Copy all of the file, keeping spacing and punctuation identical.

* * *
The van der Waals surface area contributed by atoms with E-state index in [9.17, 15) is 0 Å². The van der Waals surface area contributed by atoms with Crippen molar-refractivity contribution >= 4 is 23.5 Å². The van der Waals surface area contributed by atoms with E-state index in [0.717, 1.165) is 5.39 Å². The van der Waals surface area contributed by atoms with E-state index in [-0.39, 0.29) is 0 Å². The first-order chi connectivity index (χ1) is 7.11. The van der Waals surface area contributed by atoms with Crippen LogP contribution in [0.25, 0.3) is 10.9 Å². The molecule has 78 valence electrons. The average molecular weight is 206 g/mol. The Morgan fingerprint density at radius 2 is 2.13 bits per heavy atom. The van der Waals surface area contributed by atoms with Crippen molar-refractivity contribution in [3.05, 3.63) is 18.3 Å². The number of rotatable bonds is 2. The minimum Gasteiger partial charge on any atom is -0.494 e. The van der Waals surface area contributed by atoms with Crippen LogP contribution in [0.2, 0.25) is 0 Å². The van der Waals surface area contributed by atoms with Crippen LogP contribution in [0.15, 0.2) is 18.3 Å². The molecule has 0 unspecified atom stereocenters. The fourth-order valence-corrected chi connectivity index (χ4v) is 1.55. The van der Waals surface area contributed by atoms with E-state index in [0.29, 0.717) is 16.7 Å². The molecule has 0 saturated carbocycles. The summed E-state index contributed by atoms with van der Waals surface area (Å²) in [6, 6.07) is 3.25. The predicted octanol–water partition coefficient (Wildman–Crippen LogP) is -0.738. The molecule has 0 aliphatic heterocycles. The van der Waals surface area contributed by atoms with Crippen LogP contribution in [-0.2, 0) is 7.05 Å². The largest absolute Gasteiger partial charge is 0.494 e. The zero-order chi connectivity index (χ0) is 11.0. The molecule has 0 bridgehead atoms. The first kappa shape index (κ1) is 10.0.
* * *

The van der Waals surface area contributed by atoms with E-state index in [9.17, 15) is 0 Å². The van der Waals surface area contributed by atoms with Crippen molar-refractivity contribution >= 4 is 23.5 Å². The van der Waals surface area contributed by atoms with E-state index in [0.717, 1.165) is 5.39 Å². The van der Waals surface area contributed by atoms with E-state index in [-0.39, 0.29) is 0 Å². The first-order chi connectivity index (χ1) is 7.11. The van der Waals surface area contributed by atoms with Crippen LogP contribution in [0.25, 0.3) is 10.9 Å². The molecule has 78 valence electrons. The average molecular weight is 206 g/mol. The Morgan fingerprint density at radius 2 is 2.13 bits per heavy atom. The van der Waals surface area contributed by atoms with Crippen molar-refractivity contribution in [3.05, 3.63) is 18.3 Å². The number of rotatable bonds is 2. The minimum Gasteiger partial charge on any atom is -0.494 e. The van der Waals surface area contributed by atoms with Crippen LogP contribution in [0.2, 0.25) is 0 Å². The van der Waals surface area contributed by atoms with Crippen LogP contribution in [0.15, 0.2) is 18.3 Å². The molecule has 0 unspecified atom stereocenters. The fourth-order valence-corrected chi connectivity index (χ4v) is 1.55. The van der Waals surface area contributed by atoms with E-state index in [0.29, 0.717) is 16.7 Å². The molecule has 0 saturated carbocycles. The summed E-state index contributed by atoms with van der Waals surface area (Å²) in [6, 6.07) is 3.25. The predicted octanol–water partition coefficient (Wildman–Crippen LogP) is -0.738. The molecule has 0 aliphatic heterocycles. The van der Waals surface area contributed by atoms with Crippen LogP contribution in [-0.2, 0) is 7.05 Å². The largest absolute Gasteiger partial charge is 0.494 e. The zero-order chi connectivity index (χ0) is 11.0. The molecule has 0 bridgehead atoms. The first kappa shape index (κ1) is 10.0.